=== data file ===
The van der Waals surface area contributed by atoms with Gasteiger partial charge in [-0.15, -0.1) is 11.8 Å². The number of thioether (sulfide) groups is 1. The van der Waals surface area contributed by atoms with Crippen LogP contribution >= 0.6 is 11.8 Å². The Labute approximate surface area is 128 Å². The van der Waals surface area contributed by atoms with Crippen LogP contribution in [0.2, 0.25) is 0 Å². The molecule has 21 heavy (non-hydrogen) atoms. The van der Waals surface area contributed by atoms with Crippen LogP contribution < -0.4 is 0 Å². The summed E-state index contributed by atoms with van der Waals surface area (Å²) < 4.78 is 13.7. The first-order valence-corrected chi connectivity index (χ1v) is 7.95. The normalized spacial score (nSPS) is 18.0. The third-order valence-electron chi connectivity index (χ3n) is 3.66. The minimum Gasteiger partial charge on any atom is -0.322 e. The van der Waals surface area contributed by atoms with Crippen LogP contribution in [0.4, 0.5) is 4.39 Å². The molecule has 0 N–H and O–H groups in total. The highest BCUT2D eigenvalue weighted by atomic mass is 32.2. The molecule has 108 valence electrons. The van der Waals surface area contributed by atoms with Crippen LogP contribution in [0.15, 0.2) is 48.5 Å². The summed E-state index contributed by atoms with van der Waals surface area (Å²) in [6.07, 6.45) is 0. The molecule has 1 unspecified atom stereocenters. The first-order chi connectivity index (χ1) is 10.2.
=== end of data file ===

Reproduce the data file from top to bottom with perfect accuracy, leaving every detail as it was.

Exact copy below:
The van der Waals surface area contributed by atoms with Gasteiger partial charge in [-0.15, -0.1) is 11.8 Å². The number of thioether (sulfide) groups is 1. The van der Waals surface area contributed by atoms with Crippen LogP contribution >= 0.6 is 11.8 Å². The Labute approximate surface area is 128 Å². The van der Waals surface area contributed by atoms with Crippen LogP contribution in [0.2, 0.25) is 0 Å². The molecule has 21 heavy (non-hydrogen) atoms. The van der Waals surface area contributed by atoms with Crippen LogP contribution < -0.4 is 0 Å². The summed E-state index contributed by atoms with van der Waals surface area (Å²) < 4.78 is 13.7. The first-order valence-corrected chi connectivity index (χ1v) is 7.95. The normalized spacial score (nSPS) is 18.0. The third-order valence-electron chi connectivity index (χ3n) is 3.66. The minimum Gasteiger partial charge on any atom is -0.322 e. The van der Waals surface area contributed by atoms with Crippen LogP contribution in [0.4, 0.5) is 4.39 Å². The molecule has 0 N–H and O–H groups in total. The highest BCUT2D eigenvalue weighted by atomic mass is 32.2. The molecule has 108 valence electrons. The van der Waals surface area contributed by atoms with Crippen LogP contribution in [0.15, 0.2) is 48.5 Å². The summed E-state index contributed by atoms with van der Waals surface area (Å²) in [6.07, 6.45) is 0. The molecule has 1 unspecified atom stereocenters. The first-order chi connectivity index (χ1) is 10.2.